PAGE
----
Just as individual electrons have quantum numbers (\(n, l, m_l, m_s\)), the electronic states of atoms have quantum numbers (\(L, M_l, M_s, S, J\)). Each individual microstate in Figure \(\PageIndex{1}\) can be described by quantum numbers \(M_l\) and \( M_s\). The values of total angular momentum (\(L\)), and total intrinsic spin (\(S\)) arise from sets of microstates, and are related to quantum numbers \(M_l\) and \(M_s\) for individual microstates. The relative energies of the terms for 3d metals and other light atoms can be predicted (roughly) by Hund's Rules, according to values of S and L. These atomic quantum numbers and Hund's rules are described below.

### A closer look at electronic spectra

Let us take a closer look at optical absorption spectra, also called electronic spectra, of coordination compounds. We have previously argued that ligand field theory can predict and explain the electronic spectra. However, ligand field theory (LFT) is sufficient to explain the spectra in only a few cases. For example the \(\ce{[Ni(H2O)6]^2+}\) ion is an octahedral \(d^8\)-complex ion. According to LFT, the metal \(d\)-orbitals in an octahedral field are the \(t_{2g}\) and the \(e_g\)–orbitals (Figure \(\PageIndex{2}\)). Six electrons are in the \(t_{2g}\) orbitals, and two electrons are in the \(e_{g}\) orbitals (Figure \(\PageIndex{2}\)). Ligand field theory (LFT) would predict that there is one electron transition possible, namely the promotion of an electron from a \(t_{2g}\) into an \(e_{g}\) orbital. This process would be triggered by the absorption of light whereby the wavelength of the light would depend on the \(\Delta_o\) between the \(t_{2g}\) and the \(e_{g}\) orbitals. Overall, this should lead to a single absorption band in the absorption spectrum of the complex. We can check this prediction by experimentally recording the absorption spectrum of the complex (Figure \(\PageIndex{2}\)).

What we find is that the absorption spectrum is far more complex than expected. Instead of just a single absorption band there are multiple ones. Obviously, LFT is unable to explain this spectrum. The question is: why? The answer is: LFT assumes that there are no electron-electron interactions. However, in reality there is repulsion between electron in d-orbitals and this has an effect on their energy. And, electrons within the d-subshell, for example, repel each other to different extents depending on the relative orientations of their orbitals in space.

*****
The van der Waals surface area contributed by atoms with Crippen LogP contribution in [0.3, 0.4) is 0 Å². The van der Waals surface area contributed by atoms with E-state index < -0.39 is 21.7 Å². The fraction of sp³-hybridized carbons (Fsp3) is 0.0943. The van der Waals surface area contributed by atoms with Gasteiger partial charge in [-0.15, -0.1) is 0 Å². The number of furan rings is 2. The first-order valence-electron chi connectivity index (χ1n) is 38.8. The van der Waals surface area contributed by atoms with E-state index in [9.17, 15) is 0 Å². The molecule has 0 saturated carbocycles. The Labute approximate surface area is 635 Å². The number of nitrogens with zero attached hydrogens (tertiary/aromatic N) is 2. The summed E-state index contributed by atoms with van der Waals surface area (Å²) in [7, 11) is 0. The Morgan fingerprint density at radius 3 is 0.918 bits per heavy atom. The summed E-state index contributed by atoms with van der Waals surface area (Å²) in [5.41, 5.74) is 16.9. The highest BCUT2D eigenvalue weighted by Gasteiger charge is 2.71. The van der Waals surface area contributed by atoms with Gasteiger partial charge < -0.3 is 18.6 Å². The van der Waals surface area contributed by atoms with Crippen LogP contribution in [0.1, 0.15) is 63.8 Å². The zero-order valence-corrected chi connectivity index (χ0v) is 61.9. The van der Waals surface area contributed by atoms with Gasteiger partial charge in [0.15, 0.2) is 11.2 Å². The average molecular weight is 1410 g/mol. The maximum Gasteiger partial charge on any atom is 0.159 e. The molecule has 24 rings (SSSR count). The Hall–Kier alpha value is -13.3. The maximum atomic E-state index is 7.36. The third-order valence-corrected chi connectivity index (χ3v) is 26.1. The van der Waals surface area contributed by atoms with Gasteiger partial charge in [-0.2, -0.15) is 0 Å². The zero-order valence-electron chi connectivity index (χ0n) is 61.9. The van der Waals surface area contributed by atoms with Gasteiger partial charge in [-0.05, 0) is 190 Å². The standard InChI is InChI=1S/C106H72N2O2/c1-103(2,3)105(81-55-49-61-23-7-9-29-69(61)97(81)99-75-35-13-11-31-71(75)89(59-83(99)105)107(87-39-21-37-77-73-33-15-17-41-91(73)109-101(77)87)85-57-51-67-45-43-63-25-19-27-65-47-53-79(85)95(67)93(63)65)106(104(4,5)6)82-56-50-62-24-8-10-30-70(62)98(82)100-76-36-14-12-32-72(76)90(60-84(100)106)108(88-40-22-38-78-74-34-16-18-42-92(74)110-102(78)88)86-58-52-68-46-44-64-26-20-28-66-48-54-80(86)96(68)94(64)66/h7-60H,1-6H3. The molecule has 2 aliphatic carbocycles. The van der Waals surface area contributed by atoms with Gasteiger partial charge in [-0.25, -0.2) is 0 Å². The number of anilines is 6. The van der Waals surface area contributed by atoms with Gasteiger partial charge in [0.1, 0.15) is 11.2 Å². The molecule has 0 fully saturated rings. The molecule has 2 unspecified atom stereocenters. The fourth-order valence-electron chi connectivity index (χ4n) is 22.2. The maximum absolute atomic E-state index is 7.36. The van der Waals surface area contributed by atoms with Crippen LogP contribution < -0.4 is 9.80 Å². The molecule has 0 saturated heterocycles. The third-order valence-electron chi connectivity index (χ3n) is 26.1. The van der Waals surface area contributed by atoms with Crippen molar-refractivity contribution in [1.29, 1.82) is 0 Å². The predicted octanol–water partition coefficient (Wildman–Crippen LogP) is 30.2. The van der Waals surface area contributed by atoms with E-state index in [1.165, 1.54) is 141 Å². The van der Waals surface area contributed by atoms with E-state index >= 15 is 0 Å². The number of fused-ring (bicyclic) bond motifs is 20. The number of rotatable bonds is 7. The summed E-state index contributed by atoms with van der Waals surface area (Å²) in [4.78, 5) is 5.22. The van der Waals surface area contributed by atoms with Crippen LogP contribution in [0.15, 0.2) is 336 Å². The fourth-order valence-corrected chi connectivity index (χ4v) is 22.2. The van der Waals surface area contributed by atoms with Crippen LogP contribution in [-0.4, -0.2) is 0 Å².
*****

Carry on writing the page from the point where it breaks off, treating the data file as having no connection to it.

To illustrate how electrons in different orbitals might have different interactions, let's consider the case of a \(d^2\) excited state in an octahedral ligand field (Figure \(\PageIndex{3}\)).

According to LFT, both electrons would be in the \(t_{2g}\) orbitals in the ground state. For instance, they could be in the microstate where one electron is in \(d_{xy}\), and the other is in the \(d_{xz}\) orbital (not pictured). This configuration is called a microstate of a state because there are other combinations of orbitals possible. For example, the ground state would also be realized by a microstate in which the electrons were in the \(d_{xz}\) and the \(d_{yz}\) orbitals. Upon absorption of light, the electron in the \(d_{xy}\) orbital could be excited into one of the higher-energy \(e_{g}\) orbitals. That excited electron could occupy either the \(d_{z^2}\) or the \(d_{x^2-y^2}\) orbitals. Those two possibilities reflect two different microstates associated with the excited state. For a moment, let's assume that the excited electron goes into the \(d_{z^2}\) orbital. In this microstate one electron would be in the \(d_{xz}\) orbital and the other one in the \(d_{z^2}\) orbital (Figure \(\PageIndex{3}\), right). There is another possibility for how to excite an electron from the ground state. We could assume that instead of the \(d_{xy}\) electron being promoted, the \(d_{xz}\) electron gets promoted. In this case, we would realize a microstate in which one electron in the \(d_{xy}\) orbital and the other one in the \(d_{z^2}\) orbital (Figure \(\PageIndex{3}\), left).

Now let us compare the two cases shown in Figure \(\PageIndex{3}\). Ligand field theory would argue that both excited microstates have the same energy. However, in fact they do not. Why? It is because the electrons in the first excited microstate interact differently than those of the second excited microstate. This difference becomes plausible when considering the orbital shapes and orientations (Figure \(\PageIndex{3}\), bottom). The \(d_{xz}\) orbital has electron density on the z-axis, while the \(d_{xy}\) orbital is perpendicular to \(d_{z^2}\). The different relative orientations of \(d_{xy}\) and \(d_{xz}\) with respect to \(d_{z^2}\) cause electrons in the \(d_{z^2}\) orbital to interact differently with an electron in a \(d_{xy}\) than in a \(d_{xz}\). As a result, the two excited microstates do not have the same energy. In other words, to achieve either of these different excited microstates from the ground state, we need different amounts of energy. Thus, the complex would absorb light with different energies (or wavelengths). This is in contrast to what LFT predicts.